Sitting here in Washington, D.C., it can sometimes seem that the whole world is focused on what’s going on in our (relatively) small town. The U.S. Inauguration is one week away and Congress is in the midst of hearings on the new administration’s cabinet picks, and as a result, news feeds and social media streams seem to have only one topic in mind. But the world is much larger than Washington—despite its influence and reach—so we’ve decided to take a broader look outside our fishbowl and focus on what else is going on in the world. (Spoiler note: Washington is still mentioned in most of these articles… attempting to break completely free of U.S. news at the moment is proving to be fruitless.)
For this week’s roundup, we take a look at some of the conversations and discussions happening around the top global conflicts, humanitarian issues and priorities to watch in 2017 as portrayed by the media and other online outlets.**
Uri Friedman writes about the Council on Foreign Relation’s annual survey on the likelihood and impact on U.S. interests of 30 possible conflicts in the coming year. As he reports, “The greatest unknown for U.S. interests in the world might be the United States itself.” You can read more at the CFR’s Global Conflict Tracker.
10 Conflicts to Watch in 2017 (Foreign Policy)
Jean-Marie Guéhenno reports, “From Turkey to Mexico, the list of the world’s most volatile flashpoints got a lot more unpredictable this year.”
The writers over at IRIN report, “While 2016 taught us to expect the unexpected, IRIN’s eyes and ears on the ground have given us an idea of what to look out for in the new year. We can’t promise everyone else will be covering these stories, but here are ten we’ll be watching.”
Top 10 Conflicts to Watch in 2017 (Stand Now Blog)
This student movement led blog takes a look at the most critical areas of conflict in the upcoming year. Timmy Hirschel-Burns writes, “[A]nticipating the future course of conflicts is a vital component of atrocity prevention, and forecasting efforts are growing increasingly sophisticated…it’s worth looking ahead to conflicts that could deteriorate or emerge in 2017 in order to assist prevention efforts. Civilians have often bore the brunt of conflicts, and sadly 2017 is unlikely to be different.”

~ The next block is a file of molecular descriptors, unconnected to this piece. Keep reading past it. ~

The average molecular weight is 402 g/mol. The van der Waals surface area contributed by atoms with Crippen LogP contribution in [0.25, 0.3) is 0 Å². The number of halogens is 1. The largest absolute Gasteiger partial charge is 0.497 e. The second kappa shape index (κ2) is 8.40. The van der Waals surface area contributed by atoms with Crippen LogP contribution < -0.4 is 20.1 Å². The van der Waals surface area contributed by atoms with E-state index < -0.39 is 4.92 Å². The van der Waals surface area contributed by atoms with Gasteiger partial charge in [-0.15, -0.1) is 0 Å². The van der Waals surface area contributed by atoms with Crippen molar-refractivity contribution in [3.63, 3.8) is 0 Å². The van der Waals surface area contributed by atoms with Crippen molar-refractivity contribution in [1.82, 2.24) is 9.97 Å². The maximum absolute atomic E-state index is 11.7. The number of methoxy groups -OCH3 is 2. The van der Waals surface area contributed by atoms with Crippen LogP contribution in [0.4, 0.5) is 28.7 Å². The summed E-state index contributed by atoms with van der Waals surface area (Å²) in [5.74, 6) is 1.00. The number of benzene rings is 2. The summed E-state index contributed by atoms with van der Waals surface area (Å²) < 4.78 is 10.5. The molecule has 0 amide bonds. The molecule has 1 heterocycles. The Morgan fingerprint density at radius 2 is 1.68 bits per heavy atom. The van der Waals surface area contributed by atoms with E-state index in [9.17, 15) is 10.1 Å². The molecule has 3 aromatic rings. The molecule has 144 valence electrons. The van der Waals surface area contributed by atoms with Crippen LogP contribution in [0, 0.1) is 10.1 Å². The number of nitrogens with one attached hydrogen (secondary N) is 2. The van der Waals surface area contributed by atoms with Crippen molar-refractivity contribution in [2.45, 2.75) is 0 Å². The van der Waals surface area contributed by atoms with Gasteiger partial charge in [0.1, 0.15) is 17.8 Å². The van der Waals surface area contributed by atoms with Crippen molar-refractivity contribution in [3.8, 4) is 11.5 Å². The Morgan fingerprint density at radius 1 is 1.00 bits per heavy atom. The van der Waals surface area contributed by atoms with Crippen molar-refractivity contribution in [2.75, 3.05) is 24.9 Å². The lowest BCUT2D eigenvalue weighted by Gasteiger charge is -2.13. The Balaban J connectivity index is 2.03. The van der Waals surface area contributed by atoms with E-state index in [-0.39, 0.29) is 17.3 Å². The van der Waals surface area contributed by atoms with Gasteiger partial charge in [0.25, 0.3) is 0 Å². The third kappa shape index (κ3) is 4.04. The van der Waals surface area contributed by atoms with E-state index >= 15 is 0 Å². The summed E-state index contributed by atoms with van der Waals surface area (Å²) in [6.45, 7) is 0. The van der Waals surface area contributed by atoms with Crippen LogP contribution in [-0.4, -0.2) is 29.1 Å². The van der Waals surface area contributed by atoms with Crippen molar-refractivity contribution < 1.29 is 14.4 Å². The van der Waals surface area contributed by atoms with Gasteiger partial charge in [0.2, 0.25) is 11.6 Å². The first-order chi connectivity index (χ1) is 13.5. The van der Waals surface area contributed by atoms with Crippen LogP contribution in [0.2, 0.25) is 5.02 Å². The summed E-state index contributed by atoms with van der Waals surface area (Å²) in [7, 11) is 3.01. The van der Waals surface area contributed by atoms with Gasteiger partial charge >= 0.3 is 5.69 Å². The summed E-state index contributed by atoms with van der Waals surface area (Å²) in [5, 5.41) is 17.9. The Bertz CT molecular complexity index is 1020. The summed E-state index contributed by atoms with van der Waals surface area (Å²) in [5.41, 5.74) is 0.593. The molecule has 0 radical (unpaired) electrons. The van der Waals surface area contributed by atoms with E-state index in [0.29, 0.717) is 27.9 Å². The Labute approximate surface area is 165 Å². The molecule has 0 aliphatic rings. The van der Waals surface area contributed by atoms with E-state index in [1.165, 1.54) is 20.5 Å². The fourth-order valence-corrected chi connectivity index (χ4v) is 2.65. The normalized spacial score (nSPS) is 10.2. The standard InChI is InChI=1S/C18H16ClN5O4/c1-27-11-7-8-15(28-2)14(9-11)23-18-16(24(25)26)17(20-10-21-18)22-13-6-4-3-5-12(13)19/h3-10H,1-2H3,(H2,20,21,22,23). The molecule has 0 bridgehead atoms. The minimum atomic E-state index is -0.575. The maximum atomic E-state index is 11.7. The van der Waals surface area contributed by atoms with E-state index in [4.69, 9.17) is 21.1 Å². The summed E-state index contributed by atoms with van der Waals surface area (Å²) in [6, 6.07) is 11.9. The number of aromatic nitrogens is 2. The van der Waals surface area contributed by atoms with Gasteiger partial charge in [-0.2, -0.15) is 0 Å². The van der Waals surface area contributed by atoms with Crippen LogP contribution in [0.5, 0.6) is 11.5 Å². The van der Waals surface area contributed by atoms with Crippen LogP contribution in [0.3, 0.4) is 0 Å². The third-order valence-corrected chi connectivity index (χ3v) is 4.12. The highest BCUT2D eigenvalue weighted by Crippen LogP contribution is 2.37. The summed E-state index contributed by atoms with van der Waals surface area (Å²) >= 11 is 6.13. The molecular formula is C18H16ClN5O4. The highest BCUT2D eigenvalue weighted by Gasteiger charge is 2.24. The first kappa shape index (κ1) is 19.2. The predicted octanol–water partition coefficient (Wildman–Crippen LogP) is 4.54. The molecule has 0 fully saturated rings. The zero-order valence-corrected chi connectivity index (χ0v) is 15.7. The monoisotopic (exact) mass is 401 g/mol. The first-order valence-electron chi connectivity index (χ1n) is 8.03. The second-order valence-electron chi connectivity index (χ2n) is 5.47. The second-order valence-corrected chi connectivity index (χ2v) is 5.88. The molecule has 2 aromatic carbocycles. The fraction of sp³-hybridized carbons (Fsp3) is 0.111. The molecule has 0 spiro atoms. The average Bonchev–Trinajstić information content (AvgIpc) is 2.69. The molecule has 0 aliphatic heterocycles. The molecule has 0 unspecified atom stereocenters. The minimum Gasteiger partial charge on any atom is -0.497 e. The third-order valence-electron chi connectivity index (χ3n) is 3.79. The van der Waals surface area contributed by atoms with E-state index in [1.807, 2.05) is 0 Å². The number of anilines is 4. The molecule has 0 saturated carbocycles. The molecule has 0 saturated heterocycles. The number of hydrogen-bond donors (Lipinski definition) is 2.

After a year of record humanitarian needs, Umberto Bacchi writes that 2017 looks to be even more challenging for aid agencies as they brace for the fallout from protracted conflicts and other escalating crises. He speaks with several organizations working in the humanitarian field, including the International Federation of the Red Cross and Red Crescent Societies, to get a sense of 2017 priority areas.
And we’ll end with a little optimism:
In this op-ed, United Nations Assistant Secretary-General Izumi Nakamitsu writes that “despite the horror of 2016, in Syria, Yemen, Lake Chad Basin and many other areas, I remain hopeful that the international community will deliver on its big promises to change the way it works. Stubbornly clinging to hope is essential after this year. But I also have seen the clear foundations for change being laid.”
Are you a writer, videographer, photographer or blogger publishing interesting stuff linked to armed conflict, international humanitarian law (a.k.a. the law of armed conflict), innovation, compassion, history, etc. that you think deserves a shout-out here? Send us a link and we might feature your content next week. Write to: nclark (at) icrc (dot) org
**The usual Intercross disclaimer: Just because something is featured here, doesn't mean we endorse or agree with it, and the views expressed on the platforms we're highlighting don't necessarily represent those of the ICRC.**